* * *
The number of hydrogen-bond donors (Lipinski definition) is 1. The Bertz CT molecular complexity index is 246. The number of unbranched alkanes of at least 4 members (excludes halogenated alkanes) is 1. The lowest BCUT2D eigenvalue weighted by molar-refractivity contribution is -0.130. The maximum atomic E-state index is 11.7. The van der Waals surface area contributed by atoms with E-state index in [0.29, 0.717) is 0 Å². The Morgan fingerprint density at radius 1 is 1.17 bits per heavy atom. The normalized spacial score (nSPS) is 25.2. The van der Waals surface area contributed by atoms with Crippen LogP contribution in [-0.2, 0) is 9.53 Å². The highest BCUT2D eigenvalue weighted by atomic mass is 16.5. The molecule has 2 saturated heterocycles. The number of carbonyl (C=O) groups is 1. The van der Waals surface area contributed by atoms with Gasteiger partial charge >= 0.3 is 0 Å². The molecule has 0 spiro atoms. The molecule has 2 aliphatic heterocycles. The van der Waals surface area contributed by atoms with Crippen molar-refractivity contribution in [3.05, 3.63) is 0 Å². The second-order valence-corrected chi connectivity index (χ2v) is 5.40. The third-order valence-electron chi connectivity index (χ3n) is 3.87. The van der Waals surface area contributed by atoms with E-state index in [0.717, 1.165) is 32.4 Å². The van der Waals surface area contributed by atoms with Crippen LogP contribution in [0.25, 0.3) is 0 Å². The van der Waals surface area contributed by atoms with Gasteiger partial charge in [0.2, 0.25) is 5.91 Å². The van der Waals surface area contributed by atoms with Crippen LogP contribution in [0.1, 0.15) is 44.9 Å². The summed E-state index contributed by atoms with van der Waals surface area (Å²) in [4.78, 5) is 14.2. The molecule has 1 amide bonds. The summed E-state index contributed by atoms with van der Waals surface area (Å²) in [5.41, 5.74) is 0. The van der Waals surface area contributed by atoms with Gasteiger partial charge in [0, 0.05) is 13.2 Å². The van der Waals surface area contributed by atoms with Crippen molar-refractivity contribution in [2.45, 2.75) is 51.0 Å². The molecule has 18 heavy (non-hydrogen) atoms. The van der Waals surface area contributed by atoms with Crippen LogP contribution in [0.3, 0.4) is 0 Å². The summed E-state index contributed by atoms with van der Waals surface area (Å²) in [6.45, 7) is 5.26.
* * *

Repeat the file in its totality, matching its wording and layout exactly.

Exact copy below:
The number of hydrogen-bond donors (Lipinski definition) is 1. The Bertz CT molecular complexity index is 246. The number of unbranched alkanes of at least 4 members (excludes halogenated alkanes) is 1. The lowest BCUT2D eigenvalue weighted by molar-refractivity contribution is -0.130. The maximum atomic E-state index is 11.7. The van der Waals surface area contributed by atoms with E-state index in [0.29, 0.717) is 0 Å². The Morgan fingerprint density at radius 1 is 1.17 bits per heavy atom. The normalized spacial score (nSPS) is 25.2. The van der Waals surface area contributed by atoms with Crippen LogP contribution in [-0.2, 0) is 9.53 Å². The highest BCUT2D eigenvalue weighted by atomic mass is 16.5. The molecule has 2 saturated heterocycles. The number of carbonyl (C=O) groups is 1. The van der Waals surface area contributed by atoms with Gasteiger partial charge >= 0.3 is 0 Å². The molecule has 0 spiro atoms. The molecule has 2 aliphatic heterocycles. The van der Waals surface area contributed by atoms with Crippen molar-refractivity contribution in [3.05, 3.63) is 0 Å². The second-order valence-corrected chi connectivity index (χ2v) is 5.40. The third-order valence-electron chi connectivity index (χ3n) is 3.87. The van der Waals surface area contributed by atoms with E-state index in [0.717, 1.165) is 32.4 Å². The van der Waals surface area contributed by atoms with Crippen LogP contribution in [0.25, 0.3) is 0 Å². The van der Waals surface area contributed by atoms with Gasteiger partial charge in [0.2, 0.25) is 5.91 Å². The van der Waals surface area contributed by atoms with Crippen LogP contribution in [0.1, 0.15) is 44.9 Å². The summed E-state index contributed by atoms with van der Waals surface area (Å²) in [4.78, 5) is 14.2. The molecule has 1 amide bonds. The summed E-state index contributed by atoms with van der Waals surface area (Å²) in [5.41, 5.74) is 0. The van der Waals surface area contributed by atoms with Gasteiger partial charge in [0, 0.05) is 13.2 Å². The van der Waals surface area contributed by atoms with Crippen molar-refractivity contribution in [2.45, 2.75) is 51.0 Å². The molecule has 18 heavy (non-hydrogen) atoms. The van der Waals surface area contributed by atoms with Crippen LogP contribution in [0.3, 0.4) is 0 Å². The summed E-state index contributed by atoms with van der Waals surface area (Å²) in [6.45, 7) is 5.26.